(Bloomberg) — The best defense against Republican attacks on ESG is to persuade naysayers that the investing strategy can actually help financial performance, according to the chief investment officer for responsible investment at Man Group.
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The world’s largest publicly traded hedge fund doesn’t screen for environmental, social and governance risks “just to try to make the world a better place,” Rob Furdak, Man Group’s CIO overseeing its ESG assets, said at a panel hosted by Bloomberg Intelligence in London on Thursday. “We do it because we think it improves our investment process.”
Click here to access the BI event.
ESG has morphed into Wall Street’s most controversial investing strategy. High-profile members of the Republican Party have called ESG everything from woke, to anti-capitalist and even anti-American. Against that backdrop, GOP state governors, lawmakers and attorneys general have been erecting an ever greater array of hurdles in the path of the investing strategy.
“In terms of how that’s affected our investment process, it hasn’t really impacted us at all,” Furdak said. Instead, “it really reinforced our focus on financial materiality.”
Furdak said it’s also important to remember where the financial wealth lies in the US.
“There’s this perception outside the US that the US is incredibly anti ESG, but it’s a very vocal minority that seems to be getting the headlines,” he said. “There are actually more assets in pro-ESG states than there are in anti-ESG states.”
Big pension plans in California, New York, Massachusetts and Illinois are all “super pro-ESG,” he said.
Furdak said the focus of Man Group’s talks with clients in Republican states has been to emphasize that “climate change is a risk and you have to incorporate it into your framework in terms of what the potential risk is to an investment, or what the potential opportunity is in an investment, and link it back to that financial materiality.”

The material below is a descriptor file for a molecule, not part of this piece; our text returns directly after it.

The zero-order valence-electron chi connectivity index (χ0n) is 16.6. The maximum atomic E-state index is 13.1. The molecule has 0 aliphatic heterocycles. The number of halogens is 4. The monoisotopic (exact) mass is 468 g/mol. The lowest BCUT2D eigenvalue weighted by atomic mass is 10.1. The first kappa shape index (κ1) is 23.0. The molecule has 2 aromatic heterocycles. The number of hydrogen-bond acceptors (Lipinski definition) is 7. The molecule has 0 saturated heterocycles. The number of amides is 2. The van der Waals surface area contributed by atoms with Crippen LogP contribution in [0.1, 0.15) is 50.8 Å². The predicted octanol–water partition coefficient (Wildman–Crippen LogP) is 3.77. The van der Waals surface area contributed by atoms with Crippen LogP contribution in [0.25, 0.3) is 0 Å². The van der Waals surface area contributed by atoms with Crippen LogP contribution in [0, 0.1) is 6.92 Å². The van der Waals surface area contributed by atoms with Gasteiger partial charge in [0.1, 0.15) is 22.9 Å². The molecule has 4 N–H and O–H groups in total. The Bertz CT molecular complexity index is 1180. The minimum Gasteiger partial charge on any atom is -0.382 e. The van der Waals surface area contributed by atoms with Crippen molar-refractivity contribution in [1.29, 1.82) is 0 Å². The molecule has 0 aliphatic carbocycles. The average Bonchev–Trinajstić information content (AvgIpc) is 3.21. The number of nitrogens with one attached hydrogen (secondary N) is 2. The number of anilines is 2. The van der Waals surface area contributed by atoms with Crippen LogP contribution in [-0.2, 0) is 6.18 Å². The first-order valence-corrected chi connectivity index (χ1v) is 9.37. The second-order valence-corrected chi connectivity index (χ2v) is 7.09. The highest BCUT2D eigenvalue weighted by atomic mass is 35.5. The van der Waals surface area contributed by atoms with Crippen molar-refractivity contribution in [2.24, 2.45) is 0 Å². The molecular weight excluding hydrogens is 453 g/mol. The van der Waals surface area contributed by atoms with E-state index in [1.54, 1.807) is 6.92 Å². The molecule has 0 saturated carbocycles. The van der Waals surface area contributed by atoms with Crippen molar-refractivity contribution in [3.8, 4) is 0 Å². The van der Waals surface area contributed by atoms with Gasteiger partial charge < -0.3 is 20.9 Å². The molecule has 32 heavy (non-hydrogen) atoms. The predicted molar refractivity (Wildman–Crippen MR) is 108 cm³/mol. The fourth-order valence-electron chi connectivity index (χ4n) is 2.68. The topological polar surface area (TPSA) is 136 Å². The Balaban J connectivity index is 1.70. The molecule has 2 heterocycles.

Read More: ESG AUM Set to Top $40 Trillion by 2030
Screens used by Man Group to identify ESG risks include things like the exposure of food companies to drought. Furdak spoke of a poultry producer, without identifying the company by name, to show how extreme weather raised its costs while flock numbers went down.
“It really impacted profits and hurt the stock price,” he said.
Investors should also be aware of such risks in the supply chains of portfolio companies, Furdak said. In can be “pretty complex,” he said. And it’s an issue that’s relevant to the mining and beverage industries when they’re located in areas that are exposed to drought, Furdak said.
The comments follow a year in which many ESG investors have faced heavy losses. The S&P Global Clean Energy Index, whose members include wind park operator Orsted A/S and solar products and services maker SunPower Corp., slumped more than 20% last year and has continued its decline in 2024. Over the same period, the S&P 500 is up about 30%.
Read More: US Investor Exodus Deals Historic Blow to Global ESG Fund Market
Not all corners of the green investing world delivered losses last year. The Nasdaq Clean Edge Smart Grid Infrastructure Index gained more than 20% in 2023, as investors bought into the underlying infrastructure behind the renewable energy transition.
And given the prospect of global upheaval, ESG may emerge as the safest investing strategy to protect against potential losses, according to Virginie Maisonneuve, chief investment officer for equities at Allianz Global Investors, who spoke during the same BI panel.
“The way I look at this is, disruption is going to become more intense,” she said. So investors need to think of ESG “as a long-term theme in a disrupted world, in a world that’s putting together a new world order. What you want is quality. You look for stability, you look for resilience. And I think ESG provides that in its analysis.”
According to Stephane Boujnah, the chief executive of Euronext, it’s clear that companies “can tap more investors if you have an ESG story which is credible, than if you don’t.” Boujnah, who spoke at the same BI event, runs a group that represents about $7 trillion in combined market value spread across about 1,900 companies.
“The answer is pretty clear and straightforward,” he said, speaking of the extent to which ESG is a fad or a permanent feature of finance. “You are better off being wrong early than being right late, because things are being shaped as we speak.”
(Adds Man Group CIO comments on aum spread from 5th paragraph.)
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